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Posts from the ‘interviews’ Category

The Research – Write what you know OR know what you write: Novel Writing Prep Series

I love research!  As a little girl, I used to dream of being locked in a library overnight surrounded by all of my favorite books – fiction and non-fiction.  The makings of a horror movie, I know.  But I was confident that as long as I had light and no scary spirits or monsters, I could indulge my love of reading and research all night. Along with hours spent at the swimming pool and playing “Smear the Queer” with my older brother, I spent my summers writing reports.  Nerdy! I know.  I prefer the term “Intellectual Badass” when referencing my self-admitted nerdiness.  The reports were handwritten pages filled with facts about unicorns or Armenia (not sure where that idea came from) or the humpbacked whale.  I got great satisfaction out of popping my dime into the Xerox copy machine and watching the green-glowing light glide slowly underneath the lid. I’d cut out my grainy black-and-white pictures of medieval triptychs depicting unicorns and paste them on my lined notebook paper.  The final step was gathering up my fact-filled pages and inserting them into the acetate report cover.  Ahhh… such satisfaction for a nerd intellectual badass.

My love of useless and useful facts has continued as an adult. It benefits me greatly in my non-fiction writing life.  Digging up remote facts about the mountain goat pictographs in the Sierra del Presidio area of Mexico, is often just what I need to bring interest to a magazine or newspaper article.

The realm of fiction is where research gets a little dicey.  Many writing teachers and writers will tell you to, “Write what you know.”  If I only wrote what I know, my stories would be populated with 30-something mothers who attend endless PTA meetings, shuttle their kids back and forth to ski lessons and have ongoing battles with their treadmills.  Oh… and maybe sneak in a few hours to write after everyone else is in bed.  Not the makings of a best-selling novel.

I’m a firm believer that knowing what you write is just as beneficial as writing what you know – and more interesting.  Research can give you a solid backdrop against which your novel unfolds.  However, knowing when to say when is the key.  You can spend months searching for just one more fact, but in the end all the facts in the world won’t get that novel written.

With that said, I believe some research is vital to any good fiction writer’s repertoire. In knowing what you write, you can write what you know. Here are a few of my favorite research methods:

1.  Interviews: Maybe it’s my background as a journalist, but whenever I need to know something, I go straight to the source.  Maybe you can’t always write what you know, but you can write what other people know intimately.  My historical fiction novel takes place in St. Louis in 1949.  A dear friend’s mother grew up in the late-30s and early-40s in St. Louis.  An hour spent on the phone with Mrs. W. gave me a notebook full of recollections that I couldn’t find online or in any books.  I spent hours poring over history books, but none had information about the horserace track which was two blocks from my character’s house in University City, Missouri.  Mrs. W. not only recalled the details of the racetrack, but she could describe the ice cream cones she used to buy at the corner drug store on her way to the races. Through interviews with others I was transported back to a time almost 25 years before I was born.

2.  Social Security and Census Records: Did you know that the Social Security Adminstration and the U.S. Census Bureau make their records available online? These are great resources for placing you squarely in a particular time or place.  Let’s say your story takes place in New Orleans.  Your protagonist’s father needs a job. You could guess at iron worker or musician.  OR, you could visit the U.S. Census Bureau’s records for 1932.  The records will give you population, nationality and employment statistics for each ward of the city.  You might stumble upon the one person, an Italian immigrant who was the city’s agricultural manager, supervising the shipments of soybeans and hogs that were exported out of New Orleans to Asia.  What a fascinating job! Just what you need to bring your story to life.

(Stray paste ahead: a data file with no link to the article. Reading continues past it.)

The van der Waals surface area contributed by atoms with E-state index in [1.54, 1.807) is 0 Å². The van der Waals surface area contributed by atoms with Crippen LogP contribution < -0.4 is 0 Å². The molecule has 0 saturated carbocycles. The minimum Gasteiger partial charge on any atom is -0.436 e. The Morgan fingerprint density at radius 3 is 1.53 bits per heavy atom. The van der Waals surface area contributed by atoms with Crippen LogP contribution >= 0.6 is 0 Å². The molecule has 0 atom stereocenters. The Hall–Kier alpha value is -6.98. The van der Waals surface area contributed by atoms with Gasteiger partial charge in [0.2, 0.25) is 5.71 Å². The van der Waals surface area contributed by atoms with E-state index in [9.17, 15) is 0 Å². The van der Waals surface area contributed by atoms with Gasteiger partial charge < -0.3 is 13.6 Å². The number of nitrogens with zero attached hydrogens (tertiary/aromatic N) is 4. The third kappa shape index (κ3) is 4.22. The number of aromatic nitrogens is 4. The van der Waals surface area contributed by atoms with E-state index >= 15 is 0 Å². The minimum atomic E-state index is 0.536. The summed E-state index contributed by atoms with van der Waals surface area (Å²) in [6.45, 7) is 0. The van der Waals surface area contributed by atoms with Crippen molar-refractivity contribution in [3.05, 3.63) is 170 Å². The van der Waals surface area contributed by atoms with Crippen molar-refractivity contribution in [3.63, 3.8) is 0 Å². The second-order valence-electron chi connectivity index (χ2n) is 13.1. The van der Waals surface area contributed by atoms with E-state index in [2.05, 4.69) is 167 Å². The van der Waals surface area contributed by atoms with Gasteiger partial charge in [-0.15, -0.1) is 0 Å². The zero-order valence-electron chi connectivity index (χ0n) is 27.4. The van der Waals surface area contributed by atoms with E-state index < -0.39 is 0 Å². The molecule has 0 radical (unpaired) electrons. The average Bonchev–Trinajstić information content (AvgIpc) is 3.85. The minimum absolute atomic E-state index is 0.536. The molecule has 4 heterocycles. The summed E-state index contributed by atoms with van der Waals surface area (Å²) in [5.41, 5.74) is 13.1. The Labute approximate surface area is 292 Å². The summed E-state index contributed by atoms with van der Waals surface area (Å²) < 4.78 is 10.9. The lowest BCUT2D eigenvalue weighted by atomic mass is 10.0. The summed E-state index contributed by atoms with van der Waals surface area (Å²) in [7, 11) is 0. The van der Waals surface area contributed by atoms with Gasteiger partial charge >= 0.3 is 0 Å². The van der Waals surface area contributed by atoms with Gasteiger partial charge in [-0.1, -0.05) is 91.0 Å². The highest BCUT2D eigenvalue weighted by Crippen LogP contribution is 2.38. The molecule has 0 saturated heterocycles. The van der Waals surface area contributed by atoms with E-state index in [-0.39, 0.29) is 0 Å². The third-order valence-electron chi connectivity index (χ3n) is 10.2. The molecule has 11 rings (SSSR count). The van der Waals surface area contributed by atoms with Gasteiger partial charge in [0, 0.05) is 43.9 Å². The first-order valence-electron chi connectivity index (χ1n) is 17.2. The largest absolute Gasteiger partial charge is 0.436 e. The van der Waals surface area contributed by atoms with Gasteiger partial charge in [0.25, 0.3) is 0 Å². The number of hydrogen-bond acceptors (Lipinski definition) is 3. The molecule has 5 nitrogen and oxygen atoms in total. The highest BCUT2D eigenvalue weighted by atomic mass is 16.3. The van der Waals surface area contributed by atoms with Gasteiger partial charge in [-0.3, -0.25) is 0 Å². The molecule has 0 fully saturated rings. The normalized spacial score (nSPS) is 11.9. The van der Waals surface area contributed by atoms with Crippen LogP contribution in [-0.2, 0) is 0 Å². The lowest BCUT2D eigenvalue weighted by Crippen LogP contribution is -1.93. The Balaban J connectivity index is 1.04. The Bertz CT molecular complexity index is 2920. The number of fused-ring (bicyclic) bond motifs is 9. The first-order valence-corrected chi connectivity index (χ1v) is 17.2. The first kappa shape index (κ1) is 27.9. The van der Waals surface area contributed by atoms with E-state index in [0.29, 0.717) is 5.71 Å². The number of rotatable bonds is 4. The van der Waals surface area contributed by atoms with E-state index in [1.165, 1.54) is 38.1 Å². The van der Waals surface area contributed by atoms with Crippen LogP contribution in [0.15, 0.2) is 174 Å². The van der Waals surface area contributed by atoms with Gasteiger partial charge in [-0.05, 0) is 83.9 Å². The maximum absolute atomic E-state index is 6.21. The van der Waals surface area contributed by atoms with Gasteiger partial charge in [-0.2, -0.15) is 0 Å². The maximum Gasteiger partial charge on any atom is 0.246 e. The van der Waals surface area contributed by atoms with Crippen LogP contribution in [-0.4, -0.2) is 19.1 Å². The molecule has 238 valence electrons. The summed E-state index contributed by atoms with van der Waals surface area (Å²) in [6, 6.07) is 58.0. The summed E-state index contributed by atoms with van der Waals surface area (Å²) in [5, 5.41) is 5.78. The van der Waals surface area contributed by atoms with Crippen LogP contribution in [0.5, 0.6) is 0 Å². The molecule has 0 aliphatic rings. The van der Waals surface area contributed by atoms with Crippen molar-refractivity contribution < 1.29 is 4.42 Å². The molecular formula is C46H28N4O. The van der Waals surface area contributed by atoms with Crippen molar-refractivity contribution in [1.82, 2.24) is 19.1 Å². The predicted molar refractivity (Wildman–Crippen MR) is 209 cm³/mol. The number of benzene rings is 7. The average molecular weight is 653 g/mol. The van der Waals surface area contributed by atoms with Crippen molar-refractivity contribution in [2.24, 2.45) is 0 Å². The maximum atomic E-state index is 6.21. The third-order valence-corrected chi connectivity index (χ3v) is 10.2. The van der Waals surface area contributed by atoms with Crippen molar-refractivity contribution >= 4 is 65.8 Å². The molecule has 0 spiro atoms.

Maybe you need a name for a main character.  Your story takes place in 2012, but your antagonist was born in 1983.  Visit the Social Security Administration’s records and sort by birth year.  You’ll discover lists of the top 20 names for boys and girls in 1983.  Jennifer or Jessica might be just the name you need for your snooty retail clerk who is sucking up for the management position.

3. Newspapers: My favorite!  Newspapers chronicle the daily life of people, providing a glimpse into the everyday minutiae that make our world interesting.  If it were possible to preserve microfiche for millions of years, future anthropologists will have riotous fun studying our daily and weekly newspapers.  Head out to a library and dig in to some issues from the correct time or location.  My 2010 NaNoWriMo novel takes place in a small farm town in central Illinois.  In reading local newspapers, I discovered a pumpkin carving contest that was the perfect setting for my MC’s first paranormal experience.  Thanks to one photo published in the Daily Chronicle in DeKalb, Illinois, an entire scene took shape within minutes.

Newspapers are good for more than just the articles.  I needed products to populate the shelves of my corner drug store in my historical fiction novel.  Old copies of the St. Louis Post-Dispatch provided plenty of advertisements for Amident Toothpaste and the introduction of Cheer no-rinse washing detergent which helped bring my MC’s place of employment to life.

4.  Prospector: My inter-library loan uses Prospector. This program provides access to over 10 million titles from around the U.S.  Books that I can often have shipped right to my local library.  And true to its title, Prospector really is like digging for gold.  Searching by keyword might only produce 40 or 50 titles on a particular subject at my local library.  However, when I push that Prospector button, it’s like waiting for Christmas morning.  I have been rewarded with some of the most obscure titles – dusty, old books read by only a few and shelved away for years.  Those are the books that give me insight into particular time periods or cultures.

5.  Library Archives: Sometimes books and records are too precious (or flimsy) to survive the transport of inter-library or cross-country loan.  that’s when a trip might be in order. We’ll talk about that more in Part 12 of the Novel Writing Prep Series (“The Setting – To trip or not to trip?”).  There’s nothing more fun than squirreling yourself away in library stacks for a day and discovering hidden gems for your story.